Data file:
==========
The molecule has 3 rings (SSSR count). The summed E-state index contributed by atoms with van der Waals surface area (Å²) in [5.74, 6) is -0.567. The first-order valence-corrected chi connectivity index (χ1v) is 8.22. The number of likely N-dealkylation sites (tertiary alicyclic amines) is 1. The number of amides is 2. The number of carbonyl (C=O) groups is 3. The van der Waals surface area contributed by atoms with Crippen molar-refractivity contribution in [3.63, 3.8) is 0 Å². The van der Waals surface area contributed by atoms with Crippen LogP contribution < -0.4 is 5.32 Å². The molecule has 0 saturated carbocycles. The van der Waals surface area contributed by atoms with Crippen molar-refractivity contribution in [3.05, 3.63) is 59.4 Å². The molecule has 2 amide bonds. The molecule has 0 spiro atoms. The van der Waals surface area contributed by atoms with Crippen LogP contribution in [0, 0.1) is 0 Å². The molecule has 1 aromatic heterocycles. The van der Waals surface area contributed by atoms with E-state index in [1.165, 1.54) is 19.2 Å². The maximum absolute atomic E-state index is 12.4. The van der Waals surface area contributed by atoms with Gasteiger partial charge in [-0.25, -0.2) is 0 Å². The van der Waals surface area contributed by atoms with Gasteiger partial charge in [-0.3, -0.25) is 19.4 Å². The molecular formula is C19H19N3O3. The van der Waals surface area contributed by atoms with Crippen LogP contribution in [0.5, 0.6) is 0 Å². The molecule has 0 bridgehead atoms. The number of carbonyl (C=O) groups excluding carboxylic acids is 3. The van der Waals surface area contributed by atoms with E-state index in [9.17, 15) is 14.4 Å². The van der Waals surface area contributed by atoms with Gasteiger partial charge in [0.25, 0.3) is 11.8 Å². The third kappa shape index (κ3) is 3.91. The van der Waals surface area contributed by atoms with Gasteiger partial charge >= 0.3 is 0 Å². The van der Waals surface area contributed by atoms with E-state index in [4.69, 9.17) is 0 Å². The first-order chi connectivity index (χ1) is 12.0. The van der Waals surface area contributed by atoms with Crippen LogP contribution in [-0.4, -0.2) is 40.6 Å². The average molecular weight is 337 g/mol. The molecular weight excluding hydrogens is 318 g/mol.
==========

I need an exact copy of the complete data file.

The molecule has 3 rings (SSSR count). The summed E-state index contributed by atoms with van der Waals surface area (Å²) in [5.74, 6) is -0.567. The first-order valence-corrected chi connectivity index (χ1v) is 8.22. The number of likely N-dealkylation sites (tertiary alicyclic amines) is 1. The number of amides is 2. The number of carbonyl (C=O) groups is 3. The van der Waals surface area contributed by atoms with Crippen molar-refractivity contribution in [3.63, 3.8) is 0 Å². The van der Waals surface area contributed by atoms with Crippen LogP contribution < -0.4 is 5.32 Å². The molecule has 0 saturated carbocycles. The van der Waals surface area contributed by atoms with Crippen molar-refractivity contribution in [3.05, 3.63) is 59.4 Å². The molecule has 2 amide bonds. The molecule has 0 spiro atoms. The van der Waals surface area contributed by atoms with Crippen LogP contribution in [0, 0.1) is 0 Å². The molecule has 1 aromatic heterocycles. The van der Waals surface area contributed by atoms with E-state index in [1.165, 1.54) is 19.2 Å². The maximum absolute atomic E-state index is 12.4. The van der Waals surface area contributed by atoms with Gasteiger partial charge in [-0.25, -0.2) is 0 Å². The van der Waals surface area contributed by atoms with Gasteiger partial charge in [-0.3, -0.25) is 19.4 Å². The molecular formula is C19H19N3O3. The van der Waals surface area contributed by atoms with Crippen LogP contribution in [0.5, 0.6) is 0 Å². The molecule has 0 bridgehead atoms. The number of carbonyl (C=O) groups excluding carboxylic acids is 3. The van der Waals surface area contributed by atoms with E-state index in [9.17, 15) is 14.4 Å². The van der Waals surface area contributed by atoms with Gasteiger partial charge in [0.25, 0.3) is 11.8 Å². The third kappa shape index (κ3) is 3.91. The van der Waals surface area contributed by atoms with Gasteiger partial charge >= 0.3 is 0 Å². The van der Waals surface area contributed by atoms with E-state index in [4.69, 9.17) is 0 Å². The first-order chi connectivity index (χ1) is 12.0. The van der Waals surface area contributed by atoms with Crippen LogP contribution in [-0.4, -0.2) is 40.6 Å². The average molecular weight is 337 g/mol. The molecular weight excluding hydrogens is 318 g/mol.